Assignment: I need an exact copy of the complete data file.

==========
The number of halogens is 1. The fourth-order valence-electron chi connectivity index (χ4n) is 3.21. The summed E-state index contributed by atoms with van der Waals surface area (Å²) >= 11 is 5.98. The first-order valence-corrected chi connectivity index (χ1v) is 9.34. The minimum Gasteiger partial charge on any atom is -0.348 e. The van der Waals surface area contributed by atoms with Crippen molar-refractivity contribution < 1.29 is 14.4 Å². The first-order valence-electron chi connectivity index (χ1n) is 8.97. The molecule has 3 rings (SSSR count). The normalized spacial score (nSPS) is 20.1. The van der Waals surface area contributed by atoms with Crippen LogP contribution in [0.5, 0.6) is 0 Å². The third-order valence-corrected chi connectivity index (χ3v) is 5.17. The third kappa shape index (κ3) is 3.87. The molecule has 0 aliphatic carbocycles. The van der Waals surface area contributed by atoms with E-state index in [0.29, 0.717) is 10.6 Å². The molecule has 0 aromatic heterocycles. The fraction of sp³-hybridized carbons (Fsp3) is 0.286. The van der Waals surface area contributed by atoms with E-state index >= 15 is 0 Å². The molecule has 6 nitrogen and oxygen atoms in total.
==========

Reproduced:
The number of halogens is 1. The fourth-order valence-electron chi connectivity index (χ4n) is 3.21. The summed E-state index contributed by atoms with van der Waals surface area (Å²) >= 11 is 5.98. The first-order valence-corrected chi connectivity index (χ1v) is 9.34. The minimum Gasteiger partial charge on any atom is -0.348 e. The van der Waals surface area contributed by atoms with Crippen molar-refractivity contribution < 1.29 is 14.4 Å². The first-order valence-electron chi connectivity index (χ1n) is 8.97. The molecule has 3 rings (SSSR count). The normalized spacial score (nSPS) is 20.1. The van der Waals surface area contributed by atoms with Crippen LogP contribution in [0.5, 0.6) is 0 Å². The third-order valence-corrected chi connectivity index (χ3v) is 5.17. The third kappa shape index (κ3) is 3.87. The molecule has 0 aliphatic carbocycles. The van der Waals surface area contributed by atoms with E-state index in [0.29, 0.717) is 10.6 Å². The molecule has 0 aromatic heterocycles. The fraction of sp³-hybridized carbons (Fsp3) is 0.286. The van der Waals surface area contributed by atoms with E-state index >= 15 is 0 Å². The molecule has 6 nitrogen and oxygen atoms in total.